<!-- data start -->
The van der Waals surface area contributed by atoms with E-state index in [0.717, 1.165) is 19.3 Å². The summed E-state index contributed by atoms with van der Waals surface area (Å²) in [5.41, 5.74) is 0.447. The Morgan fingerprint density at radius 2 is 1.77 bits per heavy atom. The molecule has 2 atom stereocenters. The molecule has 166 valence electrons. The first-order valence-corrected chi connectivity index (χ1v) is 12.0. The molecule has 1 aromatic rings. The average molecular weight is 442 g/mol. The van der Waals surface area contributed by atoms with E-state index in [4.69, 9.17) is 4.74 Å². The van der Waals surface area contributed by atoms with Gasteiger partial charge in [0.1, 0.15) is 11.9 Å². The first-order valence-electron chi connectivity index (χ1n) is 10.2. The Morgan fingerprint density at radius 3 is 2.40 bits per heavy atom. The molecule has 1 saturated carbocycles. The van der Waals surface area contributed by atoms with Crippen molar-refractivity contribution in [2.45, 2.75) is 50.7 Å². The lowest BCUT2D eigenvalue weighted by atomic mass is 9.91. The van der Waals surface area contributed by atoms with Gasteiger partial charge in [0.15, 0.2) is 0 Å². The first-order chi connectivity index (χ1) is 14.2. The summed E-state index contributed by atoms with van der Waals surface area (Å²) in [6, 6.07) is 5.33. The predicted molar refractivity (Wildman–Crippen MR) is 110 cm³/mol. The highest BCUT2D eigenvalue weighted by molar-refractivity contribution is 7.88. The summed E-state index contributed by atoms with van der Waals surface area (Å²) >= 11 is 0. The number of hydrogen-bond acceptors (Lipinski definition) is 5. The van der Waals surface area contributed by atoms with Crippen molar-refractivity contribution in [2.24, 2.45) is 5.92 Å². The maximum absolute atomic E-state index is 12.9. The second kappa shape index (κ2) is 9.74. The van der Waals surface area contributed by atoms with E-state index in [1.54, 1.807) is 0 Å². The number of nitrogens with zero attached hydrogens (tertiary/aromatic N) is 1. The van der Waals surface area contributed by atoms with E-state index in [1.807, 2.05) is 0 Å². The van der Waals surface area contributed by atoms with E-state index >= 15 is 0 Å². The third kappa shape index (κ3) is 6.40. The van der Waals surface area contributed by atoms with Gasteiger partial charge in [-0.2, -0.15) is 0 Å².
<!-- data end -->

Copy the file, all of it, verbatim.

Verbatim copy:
The van der Waals surface area contributed by atoms with E-state index in [0.717, 1.165) is 19.3 Å². The summed E-state index contributed by atoms with van der Waals surface area (Å²) in [5.41, 5.74) is 0.447. The Morgan fingerprint density at radius 2 is 1.77 bits per heavy atom. The molecule has 2 atom stereocenters. The molecule has 166 valence electrons. The first-order valence-corrected chi connectivity index (χ1v) is 12.0. The molecule has 1 aromatic rings. The average molecular weight is 442 g/mol. The van der Waals surface area contributed by atoms with E-state index in [4.69, 9.17) is 4.74 Å². The van der Waals surface area contributed by atoms with Gasteiger partial charge in [0.1, 0.15) is 11.9 Å². The first-order valence-electron chi connectivity index (χ1n) is 10.2. The Morgan fingerprint density at radius 3 is 2.40 bits per heavy atom. The molecule has 1 saturated carbocycles. The van der Waals surface area contributed by atoms with Crippen molar-refractivity contribution in [2.45, 2.75) is 50.7 Å². The lowest BCUT2D eigenvalue weighted by atomic mass is 9.91. The van der Waals surface area contributed by atoms with Gasteiger partial charge in [0.15, 0.2) is 0 Å². The first-order chi connectivity index (χ1) is 14.2. The summed E-state index contributed by atoms with van der Waals surface area (Å²) in [6, 6.07) is 5.33. The predicted molar refractivity (Wildman–Crippen MR) is 110 cm³/mol. The highest BCUT2D eigenvalue weighted by molar-refractivity contribution is 7.88. The summed E-state index contributed by atoms with van der Waals surface area (Å²) >= 11 is 0. The number of hydrogen-bond acceptors (Lipinski definition) is 5. The van der Waals surface area contributed by atoms with Crippen molar-refractivity contribution in [2.24, 2.45) is 5.92 Å². The maximum absolute atomic E-state index is 12.9. The second kappa shape index (κ2) is 9.74. The van der Waals surface area contributed by atoms with E-state index in [1.54, 1.807) is 0 Å². The number of nitrogens with zero attached hydrogens (tertiary/aromatic N) is 1. The van der Waals surface area contributed by atoms with E-state index in [1.807, 2.05) is 0 Å². The van der Waals surface area contributed by atoms with E-state index >= 15 is 0 Å². The third kappa shape index (κ3) is 6.40. The van der Waals surface area contributed by atoms with Gasteiger partial charge in [-0.2, -0.15) is 0 Å².